Astronomers Discover a New Class of Planet That Could Support Life

These planets open up a new vista in our search for extraterrestrial life.
Derya Ozdemir

Life doesn't have to look the same everywhere.

When we look for life in faraway places, we generally look for planets that look like our own in terms of size, mass, temperature, and atmospheric composition. However, astronomers from the University of Cambridge have recently discovered a new class of exoplanets that are substantially different from our own but could potentially host life.

This revelation could accelerate the search for life outside our Solar System, bolstering the belief that biosignatures of life could be discovered within the next two or three years.

Hydrogen and ocean worlds

As reported in the study published in The Astrophysical Journal, this new class of habitable worlds, dubbed 'Hycean' planets which is a portmanteau of the words hydrogen and ocean, are hot and covered in massive planet-wide oceans with hydrogen-rich atmospheres. Hycean planets are somewhat similar to what would happen if Earth and Neptune had a baby, and they are more abundant in the universe and easier to notice than planets similar to Earth, which is why these neglected exoplanets could be promising candidates in the ongoing search for alien life.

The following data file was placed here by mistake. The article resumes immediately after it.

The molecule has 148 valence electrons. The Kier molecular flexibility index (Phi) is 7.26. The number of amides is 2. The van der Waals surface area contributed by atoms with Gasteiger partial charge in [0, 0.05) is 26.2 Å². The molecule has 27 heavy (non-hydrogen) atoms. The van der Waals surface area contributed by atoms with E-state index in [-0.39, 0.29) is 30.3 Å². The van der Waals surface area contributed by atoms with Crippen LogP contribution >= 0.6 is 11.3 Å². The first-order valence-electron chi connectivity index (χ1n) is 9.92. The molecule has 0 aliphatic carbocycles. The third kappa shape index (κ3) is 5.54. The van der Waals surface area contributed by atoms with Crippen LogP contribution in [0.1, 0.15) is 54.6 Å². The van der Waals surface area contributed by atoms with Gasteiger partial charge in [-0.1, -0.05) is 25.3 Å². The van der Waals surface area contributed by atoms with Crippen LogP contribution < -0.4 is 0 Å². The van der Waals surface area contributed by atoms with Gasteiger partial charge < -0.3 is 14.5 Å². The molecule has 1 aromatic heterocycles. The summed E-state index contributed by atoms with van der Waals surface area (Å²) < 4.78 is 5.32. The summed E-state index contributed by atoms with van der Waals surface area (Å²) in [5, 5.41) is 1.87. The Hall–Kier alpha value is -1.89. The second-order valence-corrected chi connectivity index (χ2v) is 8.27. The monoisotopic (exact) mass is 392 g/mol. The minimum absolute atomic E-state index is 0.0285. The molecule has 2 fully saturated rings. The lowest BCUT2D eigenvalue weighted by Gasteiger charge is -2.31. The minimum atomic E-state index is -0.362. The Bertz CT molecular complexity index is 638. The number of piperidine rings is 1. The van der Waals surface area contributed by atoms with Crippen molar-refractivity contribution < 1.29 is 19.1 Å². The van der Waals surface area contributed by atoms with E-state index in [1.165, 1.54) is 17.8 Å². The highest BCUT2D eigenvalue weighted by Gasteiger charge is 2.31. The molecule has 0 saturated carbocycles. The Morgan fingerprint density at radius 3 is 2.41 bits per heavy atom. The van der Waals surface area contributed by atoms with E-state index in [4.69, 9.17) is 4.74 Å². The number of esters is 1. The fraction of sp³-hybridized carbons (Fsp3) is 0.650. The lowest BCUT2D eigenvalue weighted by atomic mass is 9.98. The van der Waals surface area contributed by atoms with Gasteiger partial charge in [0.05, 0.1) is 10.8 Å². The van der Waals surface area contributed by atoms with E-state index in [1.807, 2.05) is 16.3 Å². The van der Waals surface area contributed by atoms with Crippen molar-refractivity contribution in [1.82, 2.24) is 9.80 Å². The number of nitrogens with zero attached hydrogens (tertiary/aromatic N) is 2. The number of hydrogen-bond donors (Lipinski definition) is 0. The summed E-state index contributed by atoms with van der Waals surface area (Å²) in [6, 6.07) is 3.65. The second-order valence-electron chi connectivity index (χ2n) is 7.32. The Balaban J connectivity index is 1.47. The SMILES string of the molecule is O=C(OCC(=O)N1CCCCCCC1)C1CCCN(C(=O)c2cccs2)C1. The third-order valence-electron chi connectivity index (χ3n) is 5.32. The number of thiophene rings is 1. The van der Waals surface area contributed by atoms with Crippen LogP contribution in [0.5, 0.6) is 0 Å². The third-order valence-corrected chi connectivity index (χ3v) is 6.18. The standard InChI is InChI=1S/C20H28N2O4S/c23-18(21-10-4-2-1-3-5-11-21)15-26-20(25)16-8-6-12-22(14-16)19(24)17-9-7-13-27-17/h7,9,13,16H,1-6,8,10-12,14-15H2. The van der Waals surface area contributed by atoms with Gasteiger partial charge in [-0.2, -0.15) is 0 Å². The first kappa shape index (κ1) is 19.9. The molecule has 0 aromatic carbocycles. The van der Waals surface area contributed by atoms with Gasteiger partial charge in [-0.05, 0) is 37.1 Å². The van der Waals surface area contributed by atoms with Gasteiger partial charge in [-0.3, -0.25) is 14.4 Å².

The researchers, led by Nikku Madhusudhan from Cambridge’s Institute of Astronomy, have identified prime Hycean candidates, and while these are bigger and hotter than our planet, they still have the traits to host huge seas capable of supporting microbial life equivalent to those observed in Earth's most harsh aquatic settings.

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The team also provided a set of biosignatures that astronomers should look for while searching for these worlds, as well as a list of promising Hycean candidates that are, in cosmic terms, nearby.

The researchers have discovered 11 possible Hycean worlds orbiting neighboring stars, all of which are red dwarfs between 35-150 light-years away and regarded as good biosignature targets. The most promising of these is K2-18b, and it will be observed with the James Webb Space Telescope, which is scheduled to be launched later this year.

"A biosignature detection would transform our understanding of life in the universe," says Dr. Nikku Madhusudhan. "We need to be open about where we expect to find life and what form that life could take, as nature continues to surprise us in often unimaginable ways."

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